**** The Chalk Garden
*** The Parent Trap
** The Trouble With Angels
* Saved by the Bell


So I've only seriously listened to song two--about 5000 times because it is so fucking good. It's called "The Face of the Earth," and it's about this one moment, right after the narrator kissed this girl, and she flew upwards and disappeared forever--was killed, maybe. It's a simple, pop-rock song--a pretty sample of a guitar riff, a coy bass line, and this killer cymbal crash right at the end of each measure. The vocals, by Travis Morrison, are both honest and urgent. It is, of course, a shame that Morrison's voice sounds a lot like Dave Matthews', but at least it's just a genetic coincidence, and not because he's actually trying to sound like that. In conclusion, the four-star rating is my endorsement for track two, only. JULIANNE SHEPHERD

A School of Secret Dangers
(Hush records)

Having recently heard several artists who've signed with Hush Records, I can now see that Hush is simply the only name appropriate for this label. One gets the impression that most of these artists are so tortured, it's all they can do to sing a few quiet notes, or maybe pick the guitar a couple times in a fit of suicidal despair. The Places' chanteuse Amy Annelle is no exception. Her voice hardly registers above a sultry whisper, and she gently strums along with the guitar nonchalantly. It's a little like old cowboys sitting around bemoaning their lost loves. But that's not to say her music lacks passion. The whole very CD is confident; the guitar is calculatedly simple and sympathetic to Amy's voice, which is sweet and honest and slow. The CD is a little fuzzy and lo-fi, which adds to the feeling that there's something profound in her music, just waiting to be extracted. KATIA DUNN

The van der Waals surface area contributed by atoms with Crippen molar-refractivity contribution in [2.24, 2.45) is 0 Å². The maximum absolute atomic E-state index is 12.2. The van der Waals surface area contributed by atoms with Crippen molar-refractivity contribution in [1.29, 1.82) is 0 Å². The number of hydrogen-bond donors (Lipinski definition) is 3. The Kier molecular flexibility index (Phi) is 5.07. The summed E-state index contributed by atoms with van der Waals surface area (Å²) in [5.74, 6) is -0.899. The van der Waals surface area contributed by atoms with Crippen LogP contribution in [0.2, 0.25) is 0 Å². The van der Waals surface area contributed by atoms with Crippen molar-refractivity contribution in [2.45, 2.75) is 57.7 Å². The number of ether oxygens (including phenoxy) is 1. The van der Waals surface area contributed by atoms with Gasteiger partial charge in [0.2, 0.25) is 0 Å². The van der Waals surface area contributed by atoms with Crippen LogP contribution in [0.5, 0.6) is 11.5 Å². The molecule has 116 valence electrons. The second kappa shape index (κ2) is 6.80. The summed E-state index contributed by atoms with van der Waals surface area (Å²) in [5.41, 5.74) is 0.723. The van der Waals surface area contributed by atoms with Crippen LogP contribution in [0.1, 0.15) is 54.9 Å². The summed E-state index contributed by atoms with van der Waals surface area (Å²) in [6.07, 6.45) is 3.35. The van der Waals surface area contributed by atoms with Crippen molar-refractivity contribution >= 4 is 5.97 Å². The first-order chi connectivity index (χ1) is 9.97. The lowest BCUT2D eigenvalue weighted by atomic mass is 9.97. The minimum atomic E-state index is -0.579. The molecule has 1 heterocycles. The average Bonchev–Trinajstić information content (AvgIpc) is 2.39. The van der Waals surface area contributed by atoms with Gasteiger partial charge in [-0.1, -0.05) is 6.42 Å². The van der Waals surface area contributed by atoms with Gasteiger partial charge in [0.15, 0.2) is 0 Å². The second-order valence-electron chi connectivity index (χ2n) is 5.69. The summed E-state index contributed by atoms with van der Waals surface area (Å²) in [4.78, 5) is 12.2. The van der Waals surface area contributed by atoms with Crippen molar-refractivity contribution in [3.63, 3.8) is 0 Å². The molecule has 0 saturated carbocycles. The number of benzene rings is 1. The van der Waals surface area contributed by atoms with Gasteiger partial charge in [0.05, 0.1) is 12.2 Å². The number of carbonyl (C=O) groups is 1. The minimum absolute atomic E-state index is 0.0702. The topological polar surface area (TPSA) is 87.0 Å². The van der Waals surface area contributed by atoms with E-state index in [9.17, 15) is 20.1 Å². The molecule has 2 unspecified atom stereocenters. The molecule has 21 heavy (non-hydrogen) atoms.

Labor Days
(Def Jux)

Aesop Rock is the best MC in America. His first release, Float, showed how years of battles on the streets of New York have sharpened his style to the finest point--every word he enunciated was like a hurling dagger, backed by understated beats. However, Labor Days truly... ahem... takes it to another level. Recorded in his bedroom, Aes Rock smartly keeps his production unique yet low-key, knowing that any beats with the grandiosity of, say, Timbaland, would make his too-good rhymes too rich a treat. Most importantly, his message is even more brilliant than before, and as a lyricist, he surpasses all the MCs and belongs more in a category of the world's great novelists. His rhymes speak truth from the perspective of a wise-beyond-his-years city kid, and he talks about dream fulfillment, normal people getting screwed by the system, and plain old insecurity, all with his signature cutting style. This record should be listened to and studied because, like all the best literature, it will resonate inside you for years. JS